On Thursday 5th February esteemed author, lecturer and academic Kate Colquhoun graced Liverpool John Moore’s University with her presence to talk to intrigued students and staff members alike about her historical retelling of a Merseyside story, Did She Kill Him? In brief, Kate explores the interesting case of Florence Maybrick, who in 1889 was arrested and put on trial for the alleged murder of her cotton merchant husband, James Maybrick. Method? (Arsenic) Poison. Motive? Adultery. Florence, a sweet (?), innocent (?) and virtuous (?) Alabama girl is represented in Kate’s novel as being the victim of a malicious judicial system which callously singled out a naïve and fragile widower. Further, Kate suggests that Florence was systematically and categorically alienated, isolated and finally subjugated by a hostile and altogether unwelcoming (British) milieu which failed to adopt her. Further, the entrepreneur’s untimely demise was shrouded in mystery from the offset, captivating the intrigue of the British media, as well as the imagination of a trans-Atlantic audience. With the stage set, the infamous “Aigburth Poisoning” case was poised to be perhaps the single greatest miscarriage of justice in the history of British criminal law.
But why were the Victorian’s fixated on this case?
The life of a bourgeois family was generally closed off from public viewing and largely protected by a bubble of secrecy; accept on occasions when the home was voluntarily opened up to guests for banquets, feasts and luncheons. These formal events were not necessarily a true representation of the family and quite often masked the reality: closing the door on family secrets; shutting out any potential embarrassment; and locking up that which could destroy the family name. So the way in which a family functioned (or was perhaps dysfunctional) in private was protected by a social façade, a diversion, that outwardly portrayed sense, sensibility and moral decorum. So, what the “Aigburth Poisoning” case did was embroil all of the Maybrick family in a tale deceit, which in turn popped the protective bubble that had previously hidden from view all of the dishonesty and scandal. Into the vanguard came disgrace, shame and humiliation; all of which was at the expense of middle class discretion!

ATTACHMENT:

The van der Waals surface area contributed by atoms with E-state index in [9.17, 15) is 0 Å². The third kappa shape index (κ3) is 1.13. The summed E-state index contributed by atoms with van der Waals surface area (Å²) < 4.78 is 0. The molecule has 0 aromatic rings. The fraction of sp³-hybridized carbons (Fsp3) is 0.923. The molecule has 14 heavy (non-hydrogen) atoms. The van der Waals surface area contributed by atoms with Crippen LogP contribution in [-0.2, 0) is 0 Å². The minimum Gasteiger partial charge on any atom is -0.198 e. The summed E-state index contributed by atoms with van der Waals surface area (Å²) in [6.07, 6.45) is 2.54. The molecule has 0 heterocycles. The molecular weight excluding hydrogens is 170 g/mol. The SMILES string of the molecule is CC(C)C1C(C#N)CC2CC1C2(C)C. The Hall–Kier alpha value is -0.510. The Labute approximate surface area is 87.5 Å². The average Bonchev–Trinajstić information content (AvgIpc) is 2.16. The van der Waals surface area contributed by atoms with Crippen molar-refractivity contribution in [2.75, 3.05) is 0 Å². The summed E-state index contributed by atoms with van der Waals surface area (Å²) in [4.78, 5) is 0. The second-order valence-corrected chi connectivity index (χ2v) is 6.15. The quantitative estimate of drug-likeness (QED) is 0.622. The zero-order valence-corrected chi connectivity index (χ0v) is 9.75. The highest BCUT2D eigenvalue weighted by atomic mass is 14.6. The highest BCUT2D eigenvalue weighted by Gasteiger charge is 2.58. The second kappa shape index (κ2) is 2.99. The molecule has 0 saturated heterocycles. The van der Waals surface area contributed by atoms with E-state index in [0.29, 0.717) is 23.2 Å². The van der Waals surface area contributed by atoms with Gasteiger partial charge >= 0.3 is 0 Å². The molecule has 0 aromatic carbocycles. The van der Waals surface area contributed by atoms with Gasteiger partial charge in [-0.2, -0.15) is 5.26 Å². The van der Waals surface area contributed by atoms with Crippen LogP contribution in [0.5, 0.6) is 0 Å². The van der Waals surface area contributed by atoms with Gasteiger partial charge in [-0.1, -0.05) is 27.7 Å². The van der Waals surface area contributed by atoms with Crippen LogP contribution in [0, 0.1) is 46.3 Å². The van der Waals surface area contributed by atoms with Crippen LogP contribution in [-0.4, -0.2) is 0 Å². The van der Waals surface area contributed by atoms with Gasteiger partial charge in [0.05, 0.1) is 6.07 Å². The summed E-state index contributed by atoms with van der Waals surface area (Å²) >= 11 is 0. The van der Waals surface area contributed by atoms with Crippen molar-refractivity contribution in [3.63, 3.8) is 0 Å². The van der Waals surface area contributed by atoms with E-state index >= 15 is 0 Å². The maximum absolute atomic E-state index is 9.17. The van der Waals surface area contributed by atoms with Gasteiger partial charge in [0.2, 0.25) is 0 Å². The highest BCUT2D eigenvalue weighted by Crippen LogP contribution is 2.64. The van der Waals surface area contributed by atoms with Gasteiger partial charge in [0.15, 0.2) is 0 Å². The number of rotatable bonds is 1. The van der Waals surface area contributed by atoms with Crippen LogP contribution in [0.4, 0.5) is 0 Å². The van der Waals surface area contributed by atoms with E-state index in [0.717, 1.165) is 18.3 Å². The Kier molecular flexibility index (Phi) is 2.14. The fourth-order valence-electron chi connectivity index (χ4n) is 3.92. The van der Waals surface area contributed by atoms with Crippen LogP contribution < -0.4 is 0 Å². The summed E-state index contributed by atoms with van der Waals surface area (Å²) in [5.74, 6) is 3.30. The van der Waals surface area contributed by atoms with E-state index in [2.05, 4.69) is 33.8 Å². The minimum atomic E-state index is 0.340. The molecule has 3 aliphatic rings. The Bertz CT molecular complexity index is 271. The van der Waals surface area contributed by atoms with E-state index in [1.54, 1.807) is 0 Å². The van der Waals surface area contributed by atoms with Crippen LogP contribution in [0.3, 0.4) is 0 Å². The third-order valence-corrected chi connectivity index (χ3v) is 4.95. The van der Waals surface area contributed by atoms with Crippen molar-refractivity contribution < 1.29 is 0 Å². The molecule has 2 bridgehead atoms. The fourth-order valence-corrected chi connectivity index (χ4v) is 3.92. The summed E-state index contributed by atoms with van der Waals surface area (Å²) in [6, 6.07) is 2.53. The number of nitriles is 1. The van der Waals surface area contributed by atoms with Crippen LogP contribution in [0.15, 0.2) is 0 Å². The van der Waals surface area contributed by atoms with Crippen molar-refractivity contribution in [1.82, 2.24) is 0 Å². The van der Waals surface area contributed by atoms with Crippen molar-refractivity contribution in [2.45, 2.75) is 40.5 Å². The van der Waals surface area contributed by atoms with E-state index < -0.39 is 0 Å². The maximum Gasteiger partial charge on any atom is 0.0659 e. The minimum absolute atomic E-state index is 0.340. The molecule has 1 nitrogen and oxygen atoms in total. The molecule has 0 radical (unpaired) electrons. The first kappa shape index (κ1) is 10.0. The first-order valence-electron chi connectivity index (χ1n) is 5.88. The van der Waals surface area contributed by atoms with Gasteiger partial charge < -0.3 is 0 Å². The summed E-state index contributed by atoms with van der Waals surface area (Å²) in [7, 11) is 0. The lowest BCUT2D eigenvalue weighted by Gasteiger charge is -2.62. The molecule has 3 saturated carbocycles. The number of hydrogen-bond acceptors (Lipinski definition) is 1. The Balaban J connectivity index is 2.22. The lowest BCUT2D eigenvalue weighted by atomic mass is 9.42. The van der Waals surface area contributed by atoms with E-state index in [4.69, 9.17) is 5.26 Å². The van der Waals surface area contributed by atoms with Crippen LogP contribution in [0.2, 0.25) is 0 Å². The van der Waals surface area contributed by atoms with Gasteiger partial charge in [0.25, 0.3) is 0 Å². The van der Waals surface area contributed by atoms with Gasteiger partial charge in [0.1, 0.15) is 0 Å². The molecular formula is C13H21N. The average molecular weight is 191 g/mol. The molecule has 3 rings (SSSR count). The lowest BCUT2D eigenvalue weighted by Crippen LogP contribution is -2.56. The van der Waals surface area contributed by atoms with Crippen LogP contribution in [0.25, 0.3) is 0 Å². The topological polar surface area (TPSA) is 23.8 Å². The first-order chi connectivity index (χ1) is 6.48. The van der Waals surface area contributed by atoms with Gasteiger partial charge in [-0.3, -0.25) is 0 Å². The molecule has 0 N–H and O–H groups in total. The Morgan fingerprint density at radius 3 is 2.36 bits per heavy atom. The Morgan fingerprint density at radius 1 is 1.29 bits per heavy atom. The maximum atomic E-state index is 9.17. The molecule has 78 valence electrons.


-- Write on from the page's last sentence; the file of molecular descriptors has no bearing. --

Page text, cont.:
So what does Kate do differently?
Kate’s work is not simply a retelling, or rather regurgitation, of mindless facts. Instead, she presents her findings by effortlessly combining historical fact with a narrative style of writing which engages the reader. At times the novel can seem more like a period drama, rather than the academic text that it is. However, this is its appeal because it maintains an allure that entices the audience to continue reading and become increasingly immersed in the tantalizing world she has created. Thematically speaking, this novel has it all: marriage; death; murder; love; adultery; and poisoning. Kate’s talk did well to contextualise these strands and show, for example, how Florence was a captive being held hostage by a variety of social constructs including the institutions of marriage, paternalism and class. Further Kate also spoke in detail about Victorian society, its sense of morality and etiquette (or perhaps lack of), which has since encouraged an alternative reading of the text; one which asks the reader to sympathize with Florence. Kate does not endeavour to profess Florence’s innocence or guilt, and in that respect she does well to remain objective. Her empirical approach, combined with her creative imagination, simply allows the story of the Maybricks to come to life; with question Did She Kill Him? being left to the reader to decide.
An end note…
For those interested Kate will be performing another talk, which is open to the general public, at Liverpool’s Waterstone’s on Wednesday 18th March at 6.30pm (tickets priced £2/3).